Reaching the Nations

North Korea

By David Stewart and Matt Martinich

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Geography

Area: 120,538 square km.  Located in East Asia and officially known as the Democratic People's Republic of Korea, North Korea occupies the northern half of the Korean Peninsula and borders South Korea, China, Russia, the Sea of Japan, and the Yellow Sea.  Hills and mountains bisected by deep, narrow valleys comprise the terrain of the interior.  A broad coastal plain occupies western areas.  Climate consists of hot, humid summers and cold, dry winters.  The majority of rainfall occurs during Changma - a brief, heavy monsoon.  Periodic typhoons, drought, flooding, and hwangsa - harmful yellow dust mixed with pollution from China - are natural hazards.  Environmental issues include water pollution, deforestation, inadequate fresh water supplies, soil erosion, and soil degradation.  North Korea is administratively divided into nine provinces and two municipalities. 

Population: 24,457,492 (July 2011)       

Annual Growth Rate: 0.538% (2011)    

Fertility Rate: 2.02 children born per woman (2011)   

Life Expectancy: 65.03 male, 72.93 female (2011)

Peoples

Korean: 100%

With the exception of a few Chinese and ethnic Japanese inhabitants, the population is homogenously Korean.

Languages: Korean (100%).  The entire population speaks Korean.  

Literacy: 99%

History

Indigenous states or empires have ruled the Korean peninsula from as early as several millennia BC.  Due to its location between China and Japan, Korea has experienced many wars and conflicts with larger, more powerful empires and nation states.  Korea became a unified nation starting in the seventh century.  Christian missionaries began proselytism in the sixteenth century and by the late nineteenth century, Pyongyang was the center of missionary activity in Korea.  With minimal interaction with its neighbors and Western powers, Korea was nicknamed the "Hermit Kingdom" due to its isolative stance.  Japan annexed Korean in the 1900s, making the peninsula a protectorate in 1905 and a Japanese colony in 1910.  Korea did not regain independence from Japan until 1945.  A Soviet-backed government in the north and an American-backed government in the south divided the peninsula in the late 1940s.  North Korea attacked the south in 1950, initiating the Korean War.  In 1953, the two Koreas signed an armistice which divided the peninsula at the 38th parallel along a demilitarized zone.  North Korea has maintained a highly centralized communist state for over half a century and is among the world's most closed nations.  Military skirmishes between the north and south have continued since the signing of the armistice in 1953 and remain largely unreported.  There have been proposals from both North Korea and South Korea to reunify the peninsula as a single nation, but these efforts have not come to fruition due to escalated hostility regarding North Korea's nuclear weapons program, belligerent attitude with periodic military hostilities, and conflicting political and ideological systems.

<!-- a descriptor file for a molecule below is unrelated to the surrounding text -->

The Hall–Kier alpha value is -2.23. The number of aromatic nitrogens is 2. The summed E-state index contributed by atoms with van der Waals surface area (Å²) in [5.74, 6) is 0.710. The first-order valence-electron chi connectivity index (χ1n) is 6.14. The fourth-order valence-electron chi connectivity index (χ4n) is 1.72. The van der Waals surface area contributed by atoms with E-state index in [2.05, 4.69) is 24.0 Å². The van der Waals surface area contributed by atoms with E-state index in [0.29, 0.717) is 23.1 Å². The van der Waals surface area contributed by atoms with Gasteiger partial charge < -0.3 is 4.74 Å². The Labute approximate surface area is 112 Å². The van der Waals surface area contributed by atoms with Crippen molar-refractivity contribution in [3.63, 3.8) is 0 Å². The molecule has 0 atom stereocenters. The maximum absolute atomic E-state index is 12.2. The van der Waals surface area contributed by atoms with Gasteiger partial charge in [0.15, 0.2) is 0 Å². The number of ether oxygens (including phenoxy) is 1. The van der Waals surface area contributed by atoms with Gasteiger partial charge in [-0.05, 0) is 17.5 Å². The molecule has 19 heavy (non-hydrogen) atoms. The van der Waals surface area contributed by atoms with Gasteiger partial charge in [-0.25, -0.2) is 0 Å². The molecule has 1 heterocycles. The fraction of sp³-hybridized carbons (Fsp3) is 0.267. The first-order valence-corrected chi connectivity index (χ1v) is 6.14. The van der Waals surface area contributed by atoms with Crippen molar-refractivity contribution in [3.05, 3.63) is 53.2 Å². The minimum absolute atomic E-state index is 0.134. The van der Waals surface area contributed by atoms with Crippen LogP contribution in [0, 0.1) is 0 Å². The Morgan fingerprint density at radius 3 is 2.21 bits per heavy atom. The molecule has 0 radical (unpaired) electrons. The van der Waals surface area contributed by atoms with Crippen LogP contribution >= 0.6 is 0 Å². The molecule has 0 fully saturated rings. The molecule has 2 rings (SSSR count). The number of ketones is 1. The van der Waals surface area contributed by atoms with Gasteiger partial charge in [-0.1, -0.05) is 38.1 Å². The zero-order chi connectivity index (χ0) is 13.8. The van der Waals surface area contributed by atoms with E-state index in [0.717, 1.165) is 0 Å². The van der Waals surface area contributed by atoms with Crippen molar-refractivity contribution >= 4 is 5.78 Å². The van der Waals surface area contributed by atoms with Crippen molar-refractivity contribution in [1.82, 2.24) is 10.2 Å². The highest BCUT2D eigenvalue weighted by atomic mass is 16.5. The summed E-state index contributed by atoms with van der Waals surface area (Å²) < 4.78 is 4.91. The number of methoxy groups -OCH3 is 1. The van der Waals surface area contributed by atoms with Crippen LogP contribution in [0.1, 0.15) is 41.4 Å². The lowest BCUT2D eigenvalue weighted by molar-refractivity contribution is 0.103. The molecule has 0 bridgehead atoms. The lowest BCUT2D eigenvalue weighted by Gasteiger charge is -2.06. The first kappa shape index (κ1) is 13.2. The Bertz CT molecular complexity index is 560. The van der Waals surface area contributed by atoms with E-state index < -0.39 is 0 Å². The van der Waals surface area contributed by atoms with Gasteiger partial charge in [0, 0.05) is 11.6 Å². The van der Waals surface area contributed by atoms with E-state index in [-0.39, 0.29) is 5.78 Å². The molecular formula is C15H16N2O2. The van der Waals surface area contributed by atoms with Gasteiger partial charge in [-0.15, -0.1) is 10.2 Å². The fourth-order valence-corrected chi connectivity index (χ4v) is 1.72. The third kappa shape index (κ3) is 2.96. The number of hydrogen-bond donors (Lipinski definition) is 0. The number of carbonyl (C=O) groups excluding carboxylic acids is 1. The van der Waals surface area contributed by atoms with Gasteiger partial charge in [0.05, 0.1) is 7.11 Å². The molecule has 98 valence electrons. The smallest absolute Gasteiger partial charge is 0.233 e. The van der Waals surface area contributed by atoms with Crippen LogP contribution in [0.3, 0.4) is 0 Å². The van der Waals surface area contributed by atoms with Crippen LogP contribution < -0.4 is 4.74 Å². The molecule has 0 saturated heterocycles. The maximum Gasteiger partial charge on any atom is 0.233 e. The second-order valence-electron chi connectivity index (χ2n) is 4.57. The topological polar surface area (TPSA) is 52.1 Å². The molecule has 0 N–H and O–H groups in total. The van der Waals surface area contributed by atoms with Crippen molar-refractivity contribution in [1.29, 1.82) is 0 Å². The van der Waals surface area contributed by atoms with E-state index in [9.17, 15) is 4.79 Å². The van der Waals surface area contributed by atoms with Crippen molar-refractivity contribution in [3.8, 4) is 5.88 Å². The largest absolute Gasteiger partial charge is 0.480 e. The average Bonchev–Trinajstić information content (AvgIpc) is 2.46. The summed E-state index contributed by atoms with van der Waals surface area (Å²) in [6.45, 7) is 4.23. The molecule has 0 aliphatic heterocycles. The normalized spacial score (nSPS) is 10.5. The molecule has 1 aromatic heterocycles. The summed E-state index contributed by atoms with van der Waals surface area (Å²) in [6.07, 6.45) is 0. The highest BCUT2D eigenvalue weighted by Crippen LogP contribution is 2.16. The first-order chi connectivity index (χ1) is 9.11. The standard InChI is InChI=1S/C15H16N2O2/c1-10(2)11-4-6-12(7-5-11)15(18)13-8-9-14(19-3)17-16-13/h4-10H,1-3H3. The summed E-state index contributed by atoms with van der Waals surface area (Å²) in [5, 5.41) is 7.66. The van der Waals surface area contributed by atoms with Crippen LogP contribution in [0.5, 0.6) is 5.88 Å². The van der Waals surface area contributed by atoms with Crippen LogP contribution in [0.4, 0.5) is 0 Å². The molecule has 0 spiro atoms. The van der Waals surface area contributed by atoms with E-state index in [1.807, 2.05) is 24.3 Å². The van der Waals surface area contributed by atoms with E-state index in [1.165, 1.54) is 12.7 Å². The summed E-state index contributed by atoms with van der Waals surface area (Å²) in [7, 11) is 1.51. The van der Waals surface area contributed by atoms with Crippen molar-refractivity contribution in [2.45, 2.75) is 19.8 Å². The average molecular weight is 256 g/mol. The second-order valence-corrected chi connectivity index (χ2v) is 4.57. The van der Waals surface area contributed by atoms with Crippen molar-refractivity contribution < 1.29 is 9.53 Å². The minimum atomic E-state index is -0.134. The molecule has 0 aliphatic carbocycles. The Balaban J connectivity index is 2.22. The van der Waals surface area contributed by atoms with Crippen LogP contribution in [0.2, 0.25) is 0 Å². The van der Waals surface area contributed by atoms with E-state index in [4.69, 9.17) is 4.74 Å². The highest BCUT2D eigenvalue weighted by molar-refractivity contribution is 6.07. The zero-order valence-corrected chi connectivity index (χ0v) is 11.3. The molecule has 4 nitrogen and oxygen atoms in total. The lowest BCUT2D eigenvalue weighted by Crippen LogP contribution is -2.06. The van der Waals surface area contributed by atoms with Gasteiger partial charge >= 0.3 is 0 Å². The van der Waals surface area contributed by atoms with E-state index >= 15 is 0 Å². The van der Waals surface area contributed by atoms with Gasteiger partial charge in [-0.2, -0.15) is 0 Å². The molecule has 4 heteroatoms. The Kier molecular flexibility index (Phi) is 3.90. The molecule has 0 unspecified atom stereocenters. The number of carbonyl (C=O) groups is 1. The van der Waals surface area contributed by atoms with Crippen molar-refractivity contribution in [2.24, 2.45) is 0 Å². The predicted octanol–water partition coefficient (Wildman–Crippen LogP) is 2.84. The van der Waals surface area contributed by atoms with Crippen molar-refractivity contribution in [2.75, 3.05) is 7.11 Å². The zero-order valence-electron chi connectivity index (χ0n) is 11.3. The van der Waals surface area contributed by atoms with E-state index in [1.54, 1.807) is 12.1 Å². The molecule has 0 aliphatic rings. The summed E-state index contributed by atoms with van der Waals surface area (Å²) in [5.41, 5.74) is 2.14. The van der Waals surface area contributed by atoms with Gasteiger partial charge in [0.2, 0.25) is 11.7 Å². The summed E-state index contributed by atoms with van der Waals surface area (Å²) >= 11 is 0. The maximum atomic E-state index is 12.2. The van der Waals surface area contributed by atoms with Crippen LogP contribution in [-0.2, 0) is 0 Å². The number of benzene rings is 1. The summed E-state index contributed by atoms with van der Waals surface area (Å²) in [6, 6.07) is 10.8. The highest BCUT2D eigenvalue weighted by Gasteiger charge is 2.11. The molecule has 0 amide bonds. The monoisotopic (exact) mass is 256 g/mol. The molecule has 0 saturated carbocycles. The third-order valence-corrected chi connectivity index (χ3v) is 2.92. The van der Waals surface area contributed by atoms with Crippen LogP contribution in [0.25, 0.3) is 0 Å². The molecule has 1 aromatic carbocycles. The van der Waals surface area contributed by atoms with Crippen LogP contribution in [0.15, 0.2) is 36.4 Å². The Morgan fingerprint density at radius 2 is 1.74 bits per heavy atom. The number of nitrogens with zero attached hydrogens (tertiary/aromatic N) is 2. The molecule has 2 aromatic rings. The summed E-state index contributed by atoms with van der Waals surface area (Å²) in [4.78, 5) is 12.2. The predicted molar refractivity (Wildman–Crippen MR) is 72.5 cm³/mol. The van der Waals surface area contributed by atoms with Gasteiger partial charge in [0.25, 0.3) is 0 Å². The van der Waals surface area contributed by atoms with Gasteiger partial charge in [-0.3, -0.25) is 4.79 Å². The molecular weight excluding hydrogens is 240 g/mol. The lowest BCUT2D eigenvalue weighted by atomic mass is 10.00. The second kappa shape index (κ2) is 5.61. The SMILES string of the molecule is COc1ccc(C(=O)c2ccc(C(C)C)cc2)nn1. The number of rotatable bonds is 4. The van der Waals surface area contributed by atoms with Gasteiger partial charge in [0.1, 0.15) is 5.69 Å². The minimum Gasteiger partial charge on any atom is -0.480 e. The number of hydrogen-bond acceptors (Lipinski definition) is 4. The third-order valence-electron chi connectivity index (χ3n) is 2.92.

Culture